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Nature. 2015 Apr 23;520(7548):499-504. doi: 10.1038/nature14402. Epub 2015 Apr 15.

Oxytocin enables maternal behaviour by balancing cortical inhibition.

Author information

1
1] Skirball Institute for Biomolecular Medicine, New York University School of Medicine, New York, New York 10016, USA [2] Neuroscience Institute, New York University School of Medicine, New York, New York 10016, USA [3] Department of Otolaryngology, New York University School of Medicine, New York, New York 10016, USA [4] Department of Neuroscience and Physiology, New York University School of Medicine, New York, New York 10016, USA.
2
1] Skirball Institute for Biomolecular Medicine, New York University School of Medicine, New York, New York 10016, USA [2] Neuroscience Institute, New York University School of Medicine, New York, New York 10016, USA [3] Department of Otolaryngology, New York University School of Medicine, New York, New York 10016, USA [4] Department of Neuroscience and Physiology, New York University School of Medicine, New York, New York 10016, USA [5] Department of Cell Biology, New York University School of Medicine, New York, New York 10016, USA [6] Department of Psychiatry, New York University School of Medicine, New York, New York 10016, USA.
3
1] Skirball Institute for Biomolecular Medicine, New York University School of Medicine, New York, New York 10016, USA [2] Neuroscience Institute, New York University School of Medicine, New York, New York 10016, USA [3] Department of Neuroscience and Physiology, New York University School of Medicine, New York, New York 10016, USA [4] Department of Cell Biology, New York University School of Medicine, New York, New York 10016, USA [5] Department of Psychiatry, New York University School of Medicine, New York, New York 10016, USA [6] Center for Neural Science, New York University, New York, New York 10003, USA.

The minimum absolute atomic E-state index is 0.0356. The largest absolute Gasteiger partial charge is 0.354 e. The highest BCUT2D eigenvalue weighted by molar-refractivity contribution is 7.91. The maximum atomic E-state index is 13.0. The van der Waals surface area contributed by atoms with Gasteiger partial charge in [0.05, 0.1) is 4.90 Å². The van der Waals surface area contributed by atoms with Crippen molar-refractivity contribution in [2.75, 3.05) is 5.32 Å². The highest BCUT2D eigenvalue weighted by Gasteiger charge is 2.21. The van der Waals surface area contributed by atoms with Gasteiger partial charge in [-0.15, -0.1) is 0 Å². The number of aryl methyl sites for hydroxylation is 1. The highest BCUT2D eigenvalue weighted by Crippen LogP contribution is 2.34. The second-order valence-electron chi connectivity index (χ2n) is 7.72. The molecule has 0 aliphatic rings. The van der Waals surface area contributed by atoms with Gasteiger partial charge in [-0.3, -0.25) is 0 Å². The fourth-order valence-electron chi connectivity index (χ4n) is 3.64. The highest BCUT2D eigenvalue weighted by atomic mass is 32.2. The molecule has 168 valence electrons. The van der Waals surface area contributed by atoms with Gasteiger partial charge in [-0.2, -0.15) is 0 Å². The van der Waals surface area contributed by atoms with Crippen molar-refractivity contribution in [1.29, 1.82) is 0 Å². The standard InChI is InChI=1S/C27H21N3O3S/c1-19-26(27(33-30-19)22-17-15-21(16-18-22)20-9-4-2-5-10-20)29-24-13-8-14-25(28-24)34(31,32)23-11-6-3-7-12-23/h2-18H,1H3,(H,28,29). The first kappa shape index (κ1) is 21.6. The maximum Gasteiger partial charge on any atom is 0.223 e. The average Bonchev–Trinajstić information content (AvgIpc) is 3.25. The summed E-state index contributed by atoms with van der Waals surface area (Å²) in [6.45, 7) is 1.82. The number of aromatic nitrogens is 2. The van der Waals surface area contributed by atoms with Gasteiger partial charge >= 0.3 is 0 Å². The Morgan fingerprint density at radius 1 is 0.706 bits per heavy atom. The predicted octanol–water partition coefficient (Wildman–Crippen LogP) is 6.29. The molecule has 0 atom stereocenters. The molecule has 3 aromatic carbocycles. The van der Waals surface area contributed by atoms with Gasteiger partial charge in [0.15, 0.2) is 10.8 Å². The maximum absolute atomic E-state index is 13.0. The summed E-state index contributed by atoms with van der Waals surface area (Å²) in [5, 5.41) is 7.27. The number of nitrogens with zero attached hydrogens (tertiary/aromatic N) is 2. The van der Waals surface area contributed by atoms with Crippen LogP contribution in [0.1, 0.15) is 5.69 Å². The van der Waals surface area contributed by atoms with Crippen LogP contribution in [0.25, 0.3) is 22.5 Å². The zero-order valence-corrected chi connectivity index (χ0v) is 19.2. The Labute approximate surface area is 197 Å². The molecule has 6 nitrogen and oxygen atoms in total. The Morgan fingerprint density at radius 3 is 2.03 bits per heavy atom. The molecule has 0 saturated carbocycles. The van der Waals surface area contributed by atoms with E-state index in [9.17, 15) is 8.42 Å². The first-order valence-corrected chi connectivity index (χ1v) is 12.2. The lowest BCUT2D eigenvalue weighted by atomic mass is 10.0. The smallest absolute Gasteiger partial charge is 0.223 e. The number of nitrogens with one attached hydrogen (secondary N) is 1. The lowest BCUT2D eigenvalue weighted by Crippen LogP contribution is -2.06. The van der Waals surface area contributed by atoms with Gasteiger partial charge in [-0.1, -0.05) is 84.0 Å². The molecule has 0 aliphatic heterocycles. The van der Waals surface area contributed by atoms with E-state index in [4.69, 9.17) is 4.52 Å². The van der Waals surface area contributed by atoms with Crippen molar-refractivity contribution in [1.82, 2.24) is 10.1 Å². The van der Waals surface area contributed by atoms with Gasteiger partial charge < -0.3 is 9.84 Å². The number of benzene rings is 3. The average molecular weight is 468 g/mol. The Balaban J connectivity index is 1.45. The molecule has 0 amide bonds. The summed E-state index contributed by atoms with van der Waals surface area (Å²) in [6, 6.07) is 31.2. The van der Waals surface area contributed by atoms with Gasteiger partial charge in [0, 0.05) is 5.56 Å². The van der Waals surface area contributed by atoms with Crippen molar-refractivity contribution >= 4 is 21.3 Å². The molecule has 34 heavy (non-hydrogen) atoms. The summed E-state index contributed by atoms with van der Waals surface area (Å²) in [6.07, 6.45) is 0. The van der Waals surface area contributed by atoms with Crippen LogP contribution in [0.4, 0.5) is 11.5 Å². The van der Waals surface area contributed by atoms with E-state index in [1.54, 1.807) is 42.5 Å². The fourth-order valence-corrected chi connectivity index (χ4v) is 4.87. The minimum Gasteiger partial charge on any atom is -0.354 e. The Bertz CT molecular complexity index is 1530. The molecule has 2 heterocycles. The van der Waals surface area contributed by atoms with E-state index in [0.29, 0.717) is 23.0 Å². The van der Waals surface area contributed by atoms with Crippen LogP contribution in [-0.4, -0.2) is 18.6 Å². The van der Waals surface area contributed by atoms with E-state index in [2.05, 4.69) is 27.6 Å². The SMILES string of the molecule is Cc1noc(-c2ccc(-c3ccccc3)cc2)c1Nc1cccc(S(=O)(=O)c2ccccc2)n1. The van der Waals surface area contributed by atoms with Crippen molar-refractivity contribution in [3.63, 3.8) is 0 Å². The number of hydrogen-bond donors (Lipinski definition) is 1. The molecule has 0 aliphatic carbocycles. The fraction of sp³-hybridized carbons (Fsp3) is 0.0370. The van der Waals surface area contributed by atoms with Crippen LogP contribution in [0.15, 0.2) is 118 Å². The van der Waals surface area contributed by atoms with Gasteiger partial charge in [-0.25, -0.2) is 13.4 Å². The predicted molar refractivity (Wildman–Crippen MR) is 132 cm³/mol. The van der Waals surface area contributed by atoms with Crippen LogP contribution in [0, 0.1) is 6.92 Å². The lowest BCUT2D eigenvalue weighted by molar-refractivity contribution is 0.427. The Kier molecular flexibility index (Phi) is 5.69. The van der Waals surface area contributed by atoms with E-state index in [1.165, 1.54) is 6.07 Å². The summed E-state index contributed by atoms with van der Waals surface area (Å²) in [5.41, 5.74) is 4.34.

4
1] Skirball Institute for Biomolecular Medicine, New York University School of Medicine, New York, New York 10016, USA [2] Neuroscience Institute, New York University School of Medicine, New York, New York 10016, USA [3] Department of Otolaryngology, New York University School of Medicine, New York, New York 10016, USA [4] Department of Neuroscience and Physiology, New York University School of Medicine, New York, New York 10016, USA [5] Center for Neural Science, New York University, New York, New York 10003, USA.

Abstract

Oxytocin is important for social interactions and maternal behaviour. However, little is known about when, where and how oxytocin modulates neural circuits to improve social cognition. Here we show how oxytocin enables pup retrieval behaviour in female mice by enhancing auditory cortical pup call responses. Retrieval behaviour required the left but not right auditory cortex, was accelerated by oxytocin in the left auditory cortex, and oxytocin receptors were preferentially expressed in the left auditory cortex. Neural responses to pup calls were lateralized, with co-tuned and temporally precise excitatory and inhibitory responses in the left cortex of maternal but not pup-naive adults. Finally, pairing calls with oxytocin enhanced responses by balancing the magnitude and timing of inhibition with excitation. Our results describe fundamental synaptic mechanisms by which oxytocin increases the salience of acoustic social stimuli. Furthermore, oxytocin-induced plasticity provides a biological basis for lateralization of auditory cortical processing.

PMID:
25874674
PMCID:
PMC4409554
DOI:
10.1038/nature14402
[Indexed for MEDLINE]
Free PMC Article

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